Wednesday, 17 April 2013

Spooked by marketing automation?

The need for customer references (and reference customers) is growing at a huge rate, doubling year-on-year in some cases. Yet the majority of customer reference programmes are simply not recruiting sufficient new references quickly enough to keep up with demand.

On top of this, a multitude of comms channels require constant feeding. The myriad of ways customers wish to consume content means an almost insatiable need for new channel/device-optimised formats. All with flat budgets too, so it does not take Einstein to calculate that:

Flat budgets + Growing need=Disappointment for someone…

Faced with this new reality here are five obvious actions to take:

1) Increase funding (demonstrate the need and programme value – not always easy)

2) Become more efficient (and consider outsourcing)

3) Stop doing some things, or don’t beat yourself up about not being able to do everything

4) Most CRPs spend >60% of their effort supporting sales, can you bill for bid support?

5) Automate where possible


As with any complex topic there is not one single answer, it’s probably a combination of the above and some great ideas I've not thought of!

HERE'S THE THING

I believe that some degree of marketing automation is no longer optional for any global tech organisation. Inevitably this must impact CRPs.

Done well, marketing automation takes boring, repetitive or difficult data-manipulation tasks and makes them simple. Tied to business intelligence (BI), marketing automation should deliver financial/time savings, better targeting and means of measurement.

But, before we get a little carried away, just because you can automate a task does this mean that you should automate it? Should you have value and volume approaches that sit side by side?


A CUSTOMER IS NOT A TIN OF BEANS

I recently sat through a presentation from a global tech reference manager. She proudly proclaimed she had automated all touch points with her customers and was no longer required to speak to them. Her automated system sends emails to try to persuade her customers to be references and the system will continue to do so monthly, in perpetuity until they say yes. Note, there is no opt-out option.

Automation at work. I’m sure it’s saving her money (and certainly the inconvenience of picking up the phone); she no doubt has the metrics.

How did we get to the point that the ability to build a relationship directly or indirectly with not merely a customer, but a reference customer is abad thing? Something so inconsequential we’d rather palm it off to a machine.

Don’t get me wrong, there are some great reference programmes out there where automation is used very well for pre-approved content (Cisco’s Kinetic system, for example). For some lower-level volume reference recruitment survey-based processes bring perfectly acceptable results.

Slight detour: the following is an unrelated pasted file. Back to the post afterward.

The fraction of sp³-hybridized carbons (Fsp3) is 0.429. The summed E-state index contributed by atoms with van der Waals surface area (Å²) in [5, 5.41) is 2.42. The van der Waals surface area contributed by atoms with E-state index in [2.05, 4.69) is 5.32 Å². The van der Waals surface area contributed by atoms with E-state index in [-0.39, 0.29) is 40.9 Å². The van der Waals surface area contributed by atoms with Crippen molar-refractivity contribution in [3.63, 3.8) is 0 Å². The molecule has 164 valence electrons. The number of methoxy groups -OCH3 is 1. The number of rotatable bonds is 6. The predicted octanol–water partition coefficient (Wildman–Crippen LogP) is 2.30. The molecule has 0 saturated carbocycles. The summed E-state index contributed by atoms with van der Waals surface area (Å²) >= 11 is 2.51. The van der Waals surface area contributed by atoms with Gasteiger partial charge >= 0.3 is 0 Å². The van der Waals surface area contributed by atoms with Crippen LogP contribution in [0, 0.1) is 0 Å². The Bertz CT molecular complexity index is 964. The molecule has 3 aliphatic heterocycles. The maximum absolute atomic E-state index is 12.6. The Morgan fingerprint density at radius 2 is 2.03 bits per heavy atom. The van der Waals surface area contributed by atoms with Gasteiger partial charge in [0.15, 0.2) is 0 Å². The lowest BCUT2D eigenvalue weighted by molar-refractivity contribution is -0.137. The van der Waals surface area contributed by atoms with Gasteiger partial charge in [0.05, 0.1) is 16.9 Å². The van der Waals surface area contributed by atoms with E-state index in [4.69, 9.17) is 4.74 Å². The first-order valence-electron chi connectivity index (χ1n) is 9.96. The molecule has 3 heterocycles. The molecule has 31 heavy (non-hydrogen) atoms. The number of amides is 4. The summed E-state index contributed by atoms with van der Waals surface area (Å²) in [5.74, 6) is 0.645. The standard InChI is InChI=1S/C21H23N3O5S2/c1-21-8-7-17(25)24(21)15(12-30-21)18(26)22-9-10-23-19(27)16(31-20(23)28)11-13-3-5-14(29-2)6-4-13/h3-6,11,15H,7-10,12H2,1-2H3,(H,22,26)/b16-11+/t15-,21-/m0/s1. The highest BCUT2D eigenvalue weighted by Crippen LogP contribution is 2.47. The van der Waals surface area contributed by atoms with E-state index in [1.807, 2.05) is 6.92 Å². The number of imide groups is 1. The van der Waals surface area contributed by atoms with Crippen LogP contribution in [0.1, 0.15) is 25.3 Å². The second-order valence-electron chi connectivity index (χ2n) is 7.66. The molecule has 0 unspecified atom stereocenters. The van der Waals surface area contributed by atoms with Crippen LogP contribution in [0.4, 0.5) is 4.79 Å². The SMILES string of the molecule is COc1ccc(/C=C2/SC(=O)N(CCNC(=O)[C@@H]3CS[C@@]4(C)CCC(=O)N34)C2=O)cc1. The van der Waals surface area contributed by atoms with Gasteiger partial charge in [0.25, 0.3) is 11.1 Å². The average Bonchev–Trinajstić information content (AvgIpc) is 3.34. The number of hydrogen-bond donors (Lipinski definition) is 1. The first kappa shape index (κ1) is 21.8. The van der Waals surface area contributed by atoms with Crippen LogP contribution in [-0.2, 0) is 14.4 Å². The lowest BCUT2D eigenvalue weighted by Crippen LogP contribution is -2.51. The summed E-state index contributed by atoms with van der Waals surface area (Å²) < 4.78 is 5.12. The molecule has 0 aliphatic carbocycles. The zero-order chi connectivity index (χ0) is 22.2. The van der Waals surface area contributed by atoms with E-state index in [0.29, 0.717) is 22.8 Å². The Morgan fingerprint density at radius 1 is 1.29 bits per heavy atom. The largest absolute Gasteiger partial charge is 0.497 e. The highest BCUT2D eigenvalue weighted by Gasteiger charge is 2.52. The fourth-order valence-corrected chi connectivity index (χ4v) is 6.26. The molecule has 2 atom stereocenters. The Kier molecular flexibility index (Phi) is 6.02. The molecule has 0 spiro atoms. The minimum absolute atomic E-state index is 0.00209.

But can we really treat potential reference customer activities like tins of baked beans; logged in an online system and called off for delivery at will?

I’m not so sure this is a sustainable long-term strategy.


WHERE DOES ALL THIS LEAVE CUSTOMER REFERENCE PROFESSIONALS?

I believe this all makes customer reference pros more relevant, important and busier than ever because:

References are trust and goodwill made tangible but they are only as good as your customer's opinion of your organisation at thatexact moment in time. The customer controls reference use and there needs to be a living-breathing feedback loop within your CRP.
In the long term salespeople tend not to use any system that does not a) operate by the power of thought alone, or b) compensate them financially. Salespeople may cost more than CRP managers (unfortunately) but they’re not as efficient. Plus, just like senior execs, they do not happily fill out forms.
When dealing with your largest deals and your most important reference customers, are you really going to do this via automated emails to account teams? Or maybe a call-centre staffed with students? I thought not.

To create a marketing output that actually means something and makes a difference there is a growing need for the services of CRP professionals. These activities will support:
  1. The day to day box shifting needs of the sales force and local P&Ls
  2. The aspirational marketing strategies of corporate and brand
  3. The social, mobile, multi-screen consumption of marketing information by our customers
Far from being the ghost in the machine, good customer reference professionals are becoming the drivers of efficiency. Their role is in deciding when and what to automate.

They are key to delivering parallel yet integrated volume and value programmes that meet the need of increased demand and also support sustainable reference customer relationships.

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